I’m a lover of words and true wordsmiths, and Twitter has some brilliantly witty and intelligent writers. They know how to fashion a funny phrase, a deep thought, a spot-on analysis or a simple, personal thought all within the strict parameters of a tweet. Tweeting can be a form of smart word-play.

As with all social media, there is a dark side to Twitter.

There are a lot of ragers, ranters and haters on Twitter. It’s easy to get sucked into a hell-hole of anger, especially if you find yourself in an “echo chamber” of like-minded folks. The sharing of information turns into a team pep-rally, fomenting righteous indignation against the shared enemy. This happens on both sides of any ideological fence.

Another danger is the passing on of false information. Laziness and ignorance are behind a lot of the  dissemination of “fake news”. Here are the rules…Don’t read the full article. Don’t check the sources. Don’t educate yourself on the deeper issues being discussed. Simply read the shocking headline and RETWEET, with the suitable amount of indignation.

I have a tendency towards sarcasm, the quick, snarky reply. Too often, a witty or funny retort is a thinly disguised put-down. I need to discern my words carefully, whether speaking or writing. Am I sharing words of worth, or simply joining the ranks of ranters? Am I providing thoughtful, constructive criticism, or simply a nasty put-down? On a day of especially dark news, where are the messages of hope? Can I write or retweet some wee bit of wisdom that will lift spirits, mine included?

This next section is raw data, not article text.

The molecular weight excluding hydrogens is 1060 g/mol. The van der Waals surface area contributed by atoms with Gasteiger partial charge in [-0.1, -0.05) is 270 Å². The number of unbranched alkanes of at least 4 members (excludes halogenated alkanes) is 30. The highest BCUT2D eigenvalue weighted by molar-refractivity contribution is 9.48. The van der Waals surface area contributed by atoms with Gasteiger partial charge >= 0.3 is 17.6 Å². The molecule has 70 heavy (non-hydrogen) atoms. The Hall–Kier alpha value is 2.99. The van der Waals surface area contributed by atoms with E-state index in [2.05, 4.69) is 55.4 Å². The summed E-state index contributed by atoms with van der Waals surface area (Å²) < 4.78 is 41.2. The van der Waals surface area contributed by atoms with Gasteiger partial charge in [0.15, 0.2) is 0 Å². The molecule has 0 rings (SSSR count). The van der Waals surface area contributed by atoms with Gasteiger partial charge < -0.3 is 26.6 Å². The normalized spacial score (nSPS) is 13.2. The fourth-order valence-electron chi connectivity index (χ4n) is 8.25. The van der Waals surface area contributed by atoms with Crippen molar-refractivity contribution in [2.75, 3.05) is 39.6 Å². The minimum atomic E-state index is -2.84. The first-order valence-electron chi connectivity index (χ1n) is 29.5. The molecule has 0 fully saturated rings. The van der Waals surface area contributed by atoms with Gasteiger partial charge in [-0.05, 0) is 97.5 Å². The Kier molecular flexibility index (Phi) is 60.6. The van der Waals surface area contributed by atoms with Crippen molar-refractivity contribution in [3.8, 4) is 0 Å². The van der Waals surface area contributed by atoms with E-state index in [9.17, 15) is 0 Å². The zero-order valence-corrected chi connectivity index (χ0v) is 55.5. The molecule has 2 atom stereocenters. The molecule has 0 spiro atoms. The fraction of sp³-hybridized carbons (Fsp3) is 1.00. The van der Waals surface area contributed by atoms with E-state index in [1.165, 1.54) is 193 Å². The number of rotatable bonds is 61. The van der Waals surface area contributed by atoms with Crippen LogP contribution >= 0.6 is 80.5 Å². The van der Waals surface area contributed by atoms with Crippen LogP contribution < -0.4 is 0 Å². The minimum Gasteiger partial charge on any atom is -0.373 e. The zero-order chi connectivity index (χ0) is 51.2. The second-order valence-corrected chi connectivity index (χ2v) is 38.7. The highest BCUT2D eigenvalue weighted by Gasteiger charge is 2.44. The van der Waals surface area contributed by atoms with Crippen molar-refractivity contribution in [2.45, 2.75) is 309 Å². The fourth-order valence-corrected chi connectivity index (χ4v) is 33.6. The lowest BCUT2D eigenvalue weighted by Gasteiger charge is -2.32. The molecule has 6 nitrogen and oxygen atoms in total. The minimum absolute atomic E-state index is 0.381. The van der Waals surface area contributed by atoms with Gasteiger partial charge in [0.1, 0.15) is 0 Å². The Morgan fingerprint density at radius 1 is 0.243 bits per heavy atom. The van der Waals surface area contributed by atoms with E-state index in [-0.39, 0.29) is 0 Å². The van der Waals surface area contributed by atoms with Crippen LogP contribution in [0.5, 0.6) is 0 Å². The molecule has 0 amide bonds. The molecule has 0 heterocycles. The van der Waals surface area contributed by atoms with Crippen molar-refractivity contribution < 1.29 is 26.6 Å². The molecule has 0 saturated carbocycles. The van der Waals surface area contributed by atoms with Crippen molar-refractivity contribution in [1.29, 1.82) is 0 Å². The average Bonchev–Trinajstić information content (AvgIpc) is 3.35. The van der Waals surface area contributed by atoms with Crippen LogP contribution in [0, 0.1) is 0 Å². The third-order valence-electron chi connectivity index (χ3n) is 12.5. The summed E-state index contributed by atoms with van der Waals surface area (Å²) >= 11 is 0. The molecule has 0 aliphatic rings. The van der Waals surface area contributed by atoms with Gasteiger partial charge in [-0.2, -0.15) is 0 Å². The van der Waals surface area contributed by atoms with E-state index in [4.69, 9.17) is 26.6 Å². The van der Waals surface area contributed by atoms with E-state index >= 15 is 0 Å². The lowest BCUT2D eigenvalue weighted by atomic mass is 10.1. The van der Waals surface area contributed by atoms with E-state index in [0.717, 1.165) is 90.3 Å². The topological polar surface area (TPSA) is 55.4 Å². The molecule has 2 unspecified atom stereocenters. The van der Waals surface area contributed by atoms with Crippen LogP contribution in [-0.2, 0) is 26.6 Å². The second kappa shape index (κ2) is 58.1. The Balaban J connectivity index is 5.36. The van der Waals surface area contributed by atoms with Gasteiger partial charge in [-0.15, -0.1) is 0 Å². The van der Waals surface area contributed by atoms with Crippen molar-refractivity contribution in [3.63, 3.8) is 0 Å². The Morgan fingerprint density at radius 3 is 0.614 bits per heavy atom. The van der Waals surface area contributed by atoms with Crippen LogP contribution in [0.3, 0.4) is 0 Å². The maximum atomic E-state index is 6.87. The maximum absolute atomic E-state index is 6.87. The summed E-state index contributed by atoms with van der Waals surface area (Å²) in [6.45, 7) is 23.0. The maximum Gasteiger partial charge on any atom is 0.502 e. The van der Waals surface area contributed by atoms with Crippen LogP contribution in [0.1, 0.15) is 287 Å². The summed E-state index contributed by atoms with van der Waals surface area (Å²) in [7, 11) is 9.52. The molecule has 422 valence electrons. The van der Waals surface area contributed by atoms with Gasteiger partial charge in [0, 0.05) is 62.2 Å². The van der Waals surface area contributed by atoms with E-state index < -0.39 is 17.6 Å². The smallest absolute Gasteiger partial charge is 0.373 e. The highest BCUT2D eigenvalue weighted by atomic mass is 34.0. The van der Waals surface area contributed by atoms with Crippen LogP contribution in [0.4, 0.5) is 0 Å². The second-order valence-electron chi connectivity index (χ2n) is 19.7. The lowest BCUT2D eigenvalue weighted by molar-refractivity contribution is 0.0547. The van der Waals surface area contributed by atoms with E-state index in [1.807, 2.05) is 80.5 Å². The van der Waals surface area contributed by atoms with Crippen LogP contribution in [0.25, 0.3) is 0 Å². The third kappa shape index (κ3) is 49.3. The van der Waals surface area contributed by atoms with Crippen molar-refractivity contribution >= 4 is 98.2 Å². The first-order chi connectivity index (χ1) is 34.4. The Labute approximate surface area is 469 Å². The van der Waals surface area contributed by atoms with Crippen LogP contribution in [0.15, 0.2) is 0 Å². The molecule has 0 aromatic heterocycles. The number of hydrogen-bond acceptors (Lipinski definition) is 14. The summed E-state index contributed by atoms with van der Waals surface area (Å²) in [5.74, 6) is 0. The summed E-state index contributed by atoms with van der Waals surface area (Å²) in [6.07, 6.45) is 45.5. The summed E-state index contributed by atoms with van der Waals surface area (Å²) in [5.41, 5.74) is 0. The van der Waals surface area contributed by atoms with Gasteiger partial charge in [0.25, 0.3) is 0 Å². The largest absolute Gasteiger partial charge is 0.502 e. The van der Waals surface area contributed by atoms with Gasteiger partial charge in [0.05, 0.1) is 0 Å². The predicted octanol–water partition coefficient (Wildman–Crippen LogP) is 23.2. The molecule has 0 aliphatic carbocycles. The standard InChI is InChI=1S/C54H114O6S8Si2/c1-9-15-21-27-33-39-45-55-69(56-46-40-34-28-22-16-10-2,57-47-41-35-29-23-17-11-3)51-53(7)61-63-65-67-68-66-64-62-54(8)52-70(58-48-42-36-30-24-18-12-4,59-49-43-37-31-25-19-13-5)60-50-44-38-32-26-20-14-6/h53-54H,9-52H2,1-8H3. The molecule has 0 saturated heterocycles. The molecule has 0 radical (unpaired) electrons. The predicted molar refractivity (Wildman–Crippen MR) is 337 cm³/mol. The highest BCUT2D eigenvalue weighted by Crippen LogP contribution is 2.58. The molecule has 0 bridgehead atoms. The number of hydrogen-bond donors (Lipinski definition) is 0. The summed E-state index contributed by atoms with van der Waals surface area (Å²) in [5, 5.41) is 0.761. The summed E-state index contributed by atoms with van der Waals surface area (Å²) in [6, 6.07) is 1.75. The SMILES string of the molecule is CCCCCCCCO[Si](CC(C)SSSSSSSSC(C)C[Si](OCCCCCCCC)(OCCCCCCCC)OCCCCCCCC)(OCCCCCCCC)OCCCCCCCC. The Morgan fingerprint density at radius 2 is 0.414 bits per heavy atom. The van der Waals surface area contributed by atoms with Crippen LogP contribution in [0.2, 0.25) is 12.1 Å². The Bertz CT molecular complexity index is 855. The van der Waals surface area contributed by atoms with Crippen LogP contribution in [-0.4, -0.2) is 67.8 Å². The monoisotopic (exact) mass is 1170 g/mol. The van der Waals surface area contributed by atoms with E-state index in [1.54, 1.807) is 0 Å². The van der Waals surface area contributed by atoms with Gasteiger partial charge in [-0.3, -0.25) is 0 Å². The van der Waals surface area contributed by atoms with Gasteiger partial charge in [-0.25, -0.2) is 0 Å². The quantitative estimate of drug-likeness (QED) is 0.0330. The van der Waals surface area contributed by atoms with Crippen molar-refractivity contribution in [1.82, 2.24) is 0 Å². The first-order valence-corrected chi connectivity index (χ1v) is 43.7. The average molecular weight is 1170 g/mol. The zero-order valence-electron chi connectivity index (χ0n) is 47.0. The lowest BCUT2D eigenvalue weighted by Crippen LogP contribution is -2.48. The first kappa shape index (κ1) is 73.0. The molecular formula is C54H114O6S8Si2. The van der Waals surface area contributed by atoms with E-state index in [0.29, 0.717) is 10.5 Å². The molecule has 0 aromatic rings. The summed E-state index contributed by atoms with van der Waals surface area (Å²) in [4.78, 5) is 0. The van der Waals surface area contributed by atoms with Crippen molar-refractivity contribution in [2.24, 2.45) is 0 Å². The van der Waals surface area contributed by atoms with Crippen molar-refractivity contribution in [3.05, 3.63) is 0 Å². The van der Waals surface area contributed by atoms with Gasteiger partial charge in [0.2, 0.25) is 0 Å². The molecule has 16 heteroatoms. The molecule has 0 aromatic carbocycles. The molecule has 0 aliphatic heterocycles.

Trump, arguably, is the person most associated with Twitter in recent times. The media salivates every time the man sends out a tweet. The more ridiculous the statement, the more time the media wastes in covering the fall-out.

trumptwitter

I have my own theory why Trump likes Twitter so  much.

Have you listened to Trump in interviews, speeches, press conferences? Not when he is simply reading from a teleprompter, but when he is speaking as Trump? The man has no substance. He has a sparse vocabulary, and an even sparser intellect. He speaks in catch-phrases. His reasoning is circular. His words give meaningless a new meaning.

Think of a student writing an essay, who knows absolutely nothing about the topic he or she is writing about. What do they do? They ramble. They pad sentences with worthless words. Pad paragraphs with worthless sentences. Pad the essay with worthless paragraphs, all to meet the minimum word count.

This is exactly how Trump speaks.

Twitter, on the other hand, gives Trump a maximum word count well suited to most of what he has to say. Just the bare-bones message, sometimes shouted in CAPS. No in-depth analysis. No explanations. Yes, 140 characters is usually enough for Trump to get his message across. Short, but not sweet. Trump’s words are not poetry. They’re just scary.

Trump’s tweets reflect little or no intellectual energy. He leaves it to his advisors, the media, and the GOP to expend time, money and resources on figuring out what he said.